Prince Harry has revealed that he was suffering from penile frostbite during Prince William's wedding to Kate Middleton.
In a turn of events no one expected, the Duke of Sussex said he was impacted by the intimate condition at the April 2011 celebration.
The reveal was made in his new autobiography, Spare, which became available for sale at bookstores in Spain this week - five days before the official date of publication.
In it, Harry reportedly describes his painful experience with frostbite following a 200-mile expedition to the North Pole in March 2011. While the condition impacted his ears and cheeks and he also said it affected his, ahem, "todger".
In his book, Harry explains that while standing by his brother's side during his wedding in April 2011, he was still recovering from his injuries.
"Pa was very interested, and sympathetic about the discomfort of my frost-nipped ears and cheeks," he writes, about the night before the wedding. "While the ears and cheeks were already healing, the todger wasn’t," he continued. "It was becoming more of an issue by the day.”
Following the wedding, Harry says that he went to the doctor after using Elizabeth Arden cream, Page Six reports.
Elsewhere in the book, Harry reveals that he was circumcised as a baby, despite many sources suggesting that he wasn’t.
“There were countless stories in books, and papers about Willy and me not being circumcised,” he wrote, according to The Independent. “Mummy had forbidden it, they all said, and while it’s absolutely true that the chance of getting penile frostbite is much greater if you’re not circumcised, all the stories were false. I was snipped as a baby.”
What is penile frostbite?
According to the NHS frostbite is damage to skin and tissue caused by exposure to freezing temperatures, typically any temperature below -0.55C (31F).
While it can affect any part of your body, the extremities, such as the hands, feet, ears, nose and lips, are most likely to be affected.
Symptoms of frostbite typically begin with the affected parts feeling cold and painful. If exposure to the cold continues, the NHS says you may feel pins and needles before the area becomes numb as the tissues freeze.
“Frostbite is a condition which usually occurs in fingers and toes in extreme cold circumstances," adds Dr Stuart Sanders, GP at The London General Practice.
"The arterial blood supply is shut down by spasm in the artery and tissue that the artery supplies is denied oxygen as a consequence. This leads to tissue damage which is very painful."
Dr Sanders says that while the same principle applies to penis frostbite, it is in fact very rare.
“It can cause severe pain which continues for some time during the healing process and, in extreme cases, death of the affected tissues, known as gangrene," he continues.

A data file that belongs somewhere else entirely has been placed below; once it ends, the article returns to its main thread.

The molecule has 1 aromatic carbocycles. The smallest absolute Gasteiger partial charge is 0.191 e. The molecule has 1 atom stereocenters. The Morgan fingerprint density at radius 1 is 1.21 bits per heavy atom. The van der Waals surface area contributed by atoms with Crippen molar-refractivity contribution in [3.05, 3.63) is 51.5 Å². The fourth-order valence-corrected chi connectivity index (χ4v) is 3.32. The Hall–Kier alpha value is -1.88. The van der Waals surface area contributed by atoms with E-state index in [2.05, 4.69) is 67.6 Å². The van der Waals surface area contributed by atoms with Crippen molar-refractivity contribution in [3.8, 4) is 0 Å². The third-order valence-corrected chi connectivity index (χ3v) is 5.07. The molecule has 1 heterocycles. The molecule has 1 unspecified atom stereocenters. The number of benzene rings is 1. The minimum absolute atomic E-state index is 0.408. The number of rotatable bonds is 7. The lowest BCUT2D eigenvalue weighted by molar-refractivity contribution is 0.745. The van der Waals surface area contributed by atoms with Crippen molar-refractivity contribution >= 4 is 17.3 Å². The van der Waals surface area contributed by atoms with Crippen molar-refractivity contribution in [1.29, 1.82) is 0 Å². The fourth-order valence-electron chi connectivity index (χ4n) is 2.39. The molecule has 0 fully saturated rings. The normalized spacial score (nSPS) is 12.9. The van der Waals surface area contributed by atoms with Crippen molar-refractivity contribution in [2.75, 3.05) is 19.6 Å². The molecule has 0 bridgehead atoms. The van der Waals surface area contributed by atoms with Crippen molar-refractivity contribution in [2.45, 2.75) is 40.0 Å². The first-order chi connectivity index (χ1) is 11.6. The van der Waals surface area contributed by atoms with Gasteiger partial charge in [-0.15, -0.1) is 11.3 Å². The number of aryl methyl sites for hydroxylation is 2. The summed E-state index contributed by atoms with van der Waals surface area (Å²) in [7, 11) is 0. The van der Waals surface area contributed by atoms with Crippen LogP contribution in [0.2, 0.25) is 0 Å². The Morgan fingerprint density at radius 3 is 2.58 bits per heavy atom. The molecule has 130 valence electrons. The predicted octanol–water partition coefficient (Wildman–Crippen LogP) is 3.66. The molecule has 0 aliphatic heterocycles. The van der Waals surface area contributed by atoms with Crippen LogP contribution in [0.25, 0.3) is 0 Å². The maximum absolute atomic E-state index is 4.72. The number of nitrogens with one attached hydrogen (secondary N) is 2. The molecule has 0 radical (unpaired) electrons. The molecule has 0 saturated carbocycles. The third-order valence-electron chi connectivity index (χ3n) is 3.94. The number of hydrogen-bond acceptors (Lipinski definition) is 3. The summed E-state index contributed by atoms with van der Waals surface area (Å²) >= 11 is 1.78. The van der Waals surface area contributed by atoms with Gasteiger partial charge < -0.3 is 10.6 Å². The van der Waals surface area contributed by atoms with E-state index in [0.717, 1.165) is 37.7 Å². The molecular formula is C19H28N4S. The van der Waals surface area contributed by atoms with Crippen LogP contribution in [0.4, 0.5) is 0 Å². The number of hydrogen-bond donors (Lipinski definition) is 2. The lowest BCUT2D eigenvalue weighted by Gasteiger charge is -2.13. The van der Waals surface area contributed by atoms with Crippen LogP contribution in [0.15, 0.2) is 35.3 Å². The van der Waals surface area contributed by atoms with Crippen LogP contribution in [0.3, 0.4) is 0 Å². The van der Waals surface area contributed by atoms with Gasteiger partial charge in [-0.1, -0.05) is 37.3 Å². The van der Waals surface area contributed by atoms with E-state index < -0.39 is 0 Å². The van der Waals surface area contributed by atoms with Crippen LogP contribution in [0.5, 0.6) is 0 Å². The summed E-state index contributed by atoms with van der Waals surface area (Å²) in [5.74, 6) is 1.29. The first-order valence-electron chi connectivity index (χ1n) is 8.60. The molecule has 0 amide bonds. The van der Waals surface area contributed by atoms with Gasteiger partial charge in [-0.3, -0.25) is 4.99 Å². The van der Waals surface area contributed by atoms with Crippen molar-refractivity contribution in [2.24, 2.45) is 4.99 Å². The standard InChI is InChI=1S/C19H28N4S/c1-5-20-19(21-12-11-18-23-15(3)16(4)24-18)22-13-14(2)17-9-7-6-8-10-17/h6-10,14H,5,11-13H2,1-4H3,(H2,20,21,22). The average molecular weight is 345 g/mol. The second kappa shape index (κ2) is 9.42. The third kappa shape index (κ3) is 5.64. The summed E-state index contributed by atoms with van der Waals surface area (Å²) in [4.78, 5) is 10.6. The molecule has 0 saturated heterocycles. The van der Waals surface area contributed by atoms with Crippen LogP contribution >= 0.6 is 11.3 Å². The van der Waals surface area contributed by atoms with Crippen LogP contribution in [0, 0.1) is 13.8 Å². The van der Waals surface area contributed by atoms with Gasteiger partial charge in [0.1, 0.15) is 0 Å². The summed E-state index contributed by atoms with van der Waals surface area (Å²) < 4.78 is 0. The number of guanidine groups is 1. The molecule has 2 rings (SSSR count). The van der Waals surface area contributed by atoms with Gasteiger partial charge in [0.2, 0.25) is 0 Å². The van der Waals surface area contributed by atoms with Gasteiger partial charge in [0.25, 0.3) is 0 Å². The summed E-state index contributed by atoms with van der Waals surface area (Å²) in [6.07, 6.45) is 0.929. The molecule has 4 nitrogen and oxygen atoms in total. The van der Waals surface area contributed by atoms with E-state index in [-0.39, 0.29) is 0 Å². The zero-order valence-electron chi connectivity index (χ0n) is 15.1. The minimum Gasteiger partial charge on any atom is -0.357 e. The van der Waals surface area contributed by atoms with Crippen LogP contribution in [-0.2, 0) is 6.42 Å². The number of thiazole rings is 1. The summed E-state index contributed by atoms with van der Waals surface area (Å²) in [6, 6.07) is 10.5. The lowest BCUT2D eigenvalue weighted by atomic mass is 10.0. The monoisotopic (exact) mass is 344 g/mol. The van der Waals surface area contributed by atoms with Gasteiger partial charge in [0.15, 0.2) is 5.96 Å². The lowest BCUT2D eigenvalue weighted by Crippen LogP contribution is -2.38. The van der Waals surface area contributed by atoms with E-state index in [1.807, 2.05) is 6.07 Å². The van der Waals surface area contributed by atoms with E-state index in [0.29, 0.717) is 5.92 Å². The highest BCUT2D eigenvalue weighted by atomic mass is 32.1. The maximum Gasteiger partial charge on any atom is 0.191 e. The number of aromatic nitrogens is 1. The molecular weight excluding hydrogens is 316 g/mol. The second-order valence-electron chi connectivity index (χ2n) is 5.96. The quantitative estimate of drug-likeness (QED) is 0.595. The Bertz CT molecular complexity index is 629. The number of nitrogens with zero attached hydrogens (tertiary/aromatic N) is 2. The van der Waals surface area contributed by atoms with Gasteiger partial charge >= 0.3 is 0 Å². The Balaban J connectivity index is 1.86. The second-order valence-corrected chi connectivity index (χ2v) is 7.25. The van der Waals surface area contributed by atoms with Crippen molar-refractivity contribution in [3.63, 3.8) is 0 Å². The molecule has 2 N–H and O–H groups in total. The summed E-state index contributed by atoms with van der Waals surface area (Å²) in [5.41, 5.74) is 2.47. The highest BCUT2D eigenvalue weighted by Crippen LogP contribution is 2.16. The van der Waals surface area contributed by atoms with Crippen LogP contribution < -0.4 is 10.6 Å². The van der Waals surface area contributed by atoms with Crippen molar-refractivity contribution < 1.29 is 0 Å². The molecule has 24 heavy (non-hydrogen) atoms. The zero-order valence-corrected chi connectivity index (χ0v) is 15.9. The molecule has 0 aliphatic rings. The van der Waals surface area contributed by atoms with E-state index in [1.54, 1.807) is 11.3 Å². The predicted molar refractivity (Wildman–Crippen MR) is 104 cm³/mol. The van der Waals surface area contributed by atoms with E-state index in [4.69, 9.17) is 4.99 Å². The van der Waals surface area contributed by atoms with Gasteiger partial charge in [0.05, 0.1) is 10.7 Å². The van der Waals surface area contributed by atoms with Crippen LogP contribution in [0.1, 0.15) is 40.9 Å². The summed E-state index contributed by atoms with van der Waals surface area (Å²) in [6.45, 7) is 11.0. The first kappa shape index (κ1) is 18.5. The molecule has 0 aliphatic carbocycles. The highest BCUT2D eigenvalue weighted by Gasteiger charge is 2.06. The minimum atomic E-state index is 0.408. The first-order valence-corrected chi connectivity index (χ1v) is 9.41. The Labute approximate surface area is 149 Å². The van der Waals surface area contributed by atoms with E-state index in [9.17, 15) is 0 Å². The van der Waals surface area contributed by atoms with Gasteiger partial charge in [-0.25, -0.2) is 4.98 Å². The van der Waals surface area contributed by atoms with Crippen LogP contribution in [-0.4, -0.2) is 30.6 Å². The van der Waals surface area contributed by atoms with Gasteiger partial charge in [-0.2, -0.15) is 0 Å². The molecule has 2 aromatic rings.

“I understand Prince Harry had recently returned from a trek to the North Pole in freezing conditions. He would have been in the recovery phase at the time in question; this would have caused pain.”
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Abbas Kanani, pharmacist at Chemist Click online pharmacy advises that the treatment for uncomplicated frostbite is to expose the affected area to a warmer area, but suggests it is done so under medical advice/supervision.
"A bath at temperatures of 37 degrees Celsius can be used," he says. "Hot water should not be used. The process is painful and may require painkillers."
The NHS adds that it is important not to rewarm the affected area if there's a chance of it freezing again, as this can lead to further tissue damage.
When to get medical attention
If you think you or someone else may have frostbite, call your GP or NHS 111 for advice.
If the symptoms are more severe or there are signs of hypothermia, such as constant shivering or fast breathing (hyperventilation), the NHS advises you go immediately to your nearest A&E.
A doctor will examine the affected area, check your vital signs, and ask how you got frostbite.
You may need a follow-up appointment or referral to a specialist, as the full extent of a frostbite injury often isn't apparent until a few days later.
Frostbite can largely be prevented by taking precautions during cold weather and avoiding unnecessary exposure to cold temperatures.
The combination of wind and cold temperatures (wind chill) can also cause a rapid drop in temperature, so the NHS recommends avoiding going out when it's cold and windy, when possible.
The site also suggests wearing appropriate clothing that protects your extremities, such as:well-insulated boots and a thick pair of well-fitting socks.
Although in Prince Harry's case he may have benefited from a winter warmer protecting another of his extremities...